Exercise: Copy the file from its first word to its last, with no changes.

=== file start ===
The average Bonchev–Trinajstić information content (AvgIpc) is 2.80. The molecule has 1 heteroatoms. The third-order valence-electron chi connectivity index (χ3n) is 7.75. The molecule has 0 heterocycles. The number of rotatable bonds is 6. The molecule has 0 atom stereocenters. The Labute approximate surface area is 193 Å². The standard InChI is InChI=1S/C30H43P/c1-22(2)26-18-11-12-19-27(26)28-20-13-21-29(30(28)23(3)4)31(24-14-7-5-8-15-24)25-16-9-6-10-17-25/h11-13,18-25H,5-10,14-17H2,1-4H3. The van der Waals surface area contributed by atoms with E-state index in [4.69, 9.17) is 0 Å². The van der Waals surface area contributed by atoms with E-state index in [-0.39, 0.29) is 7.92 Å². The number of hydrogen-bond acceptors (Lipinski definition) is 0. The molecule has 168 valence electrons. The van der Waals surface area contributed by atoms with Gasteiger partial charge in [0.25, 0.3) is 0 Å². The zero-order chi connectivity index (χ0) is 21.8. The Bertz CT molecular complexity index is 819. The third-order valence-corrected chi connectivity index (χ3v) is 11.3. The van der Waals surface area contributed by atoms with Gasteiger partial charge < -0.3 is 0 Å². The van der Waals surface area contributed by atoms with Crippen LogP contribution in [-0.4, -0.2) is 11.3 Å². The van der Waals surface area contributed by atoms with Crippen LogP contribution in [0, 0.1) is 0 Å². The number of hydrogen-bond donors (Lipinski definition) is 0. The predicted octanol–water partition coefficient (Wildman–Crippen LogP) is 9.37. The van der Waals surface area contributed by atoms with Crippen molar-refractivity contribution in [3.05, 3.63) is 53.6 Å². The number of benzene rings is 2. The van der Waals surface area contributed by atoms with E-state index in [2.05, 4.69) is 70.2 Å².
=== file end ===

The average Bonchev–Trinajstić information content (AvgIpc) is 2.80. The molecule has 1 heteroatoms. The third-order valence-electron chi connectivity index (χ3n) is 7.75. The molecule has 0 heterocycles. The number of rotatable bonds is 6. The molecule has 0 atom stereocenters. The Labute approximate surface area is 193 Å². The standard InChI is InChI=1S/C30H43P/c1-22(2)26-18-11-12-19-27(26)28-20-13-21-29(30(28)23(3)4)31(24-14-7-5-8-15-24)25-16-9-6-10-17-25/h11-13,18-25H,5-10,14-17H2,1-4H3. The van der Waals surface area contributed by atoms with E-state index in [4.69, 9.17) is 0 Å². The van der Waals surface area contributed by atoms with E-state index in [-0.39, 0.29) is 7.92 Å². The number of hydrogen-bond acceptors (Lipinski definition) is 0. The molecule has 168 valence electrons. The van der Waals surface area contributed by atoms with Gasteiger partial charge in [0.25, 0.3) is 0 Å². The zero-order chi connectivity index (χ0) is 21.8. The Bertz CT molecular complexity index is 819. The third-order valence-corrected chi connectivity index (χ3v) is 11.3. The van der Waals surface area contributed by atoms with Gasteiger partial charge < -0.3 is 0 Å². The van der Waals surface area contributed by atoms with Crippen LogP contribution in [-0.4, -0.2) is 11.3 Å². The van der Waals surface area contributed by atoms with Crippen LogP contribution in [0, 0.1) is 0 Å². The number of hydrogen-bond donors (Lipinski definition) is 0. The predicted octanol–water partition coefficient (Wildman–Crippen LogP) is 9.37. The van der Waals surface area contributed by atoms with Crippen molar-refractivity contribution in [3.05, 3.63) is 53.6 Å². The number of benzene rings is 2. The van der Waals surface area contributed by atoms with E-state index in [2.05, 4.69) is 70.2 Å².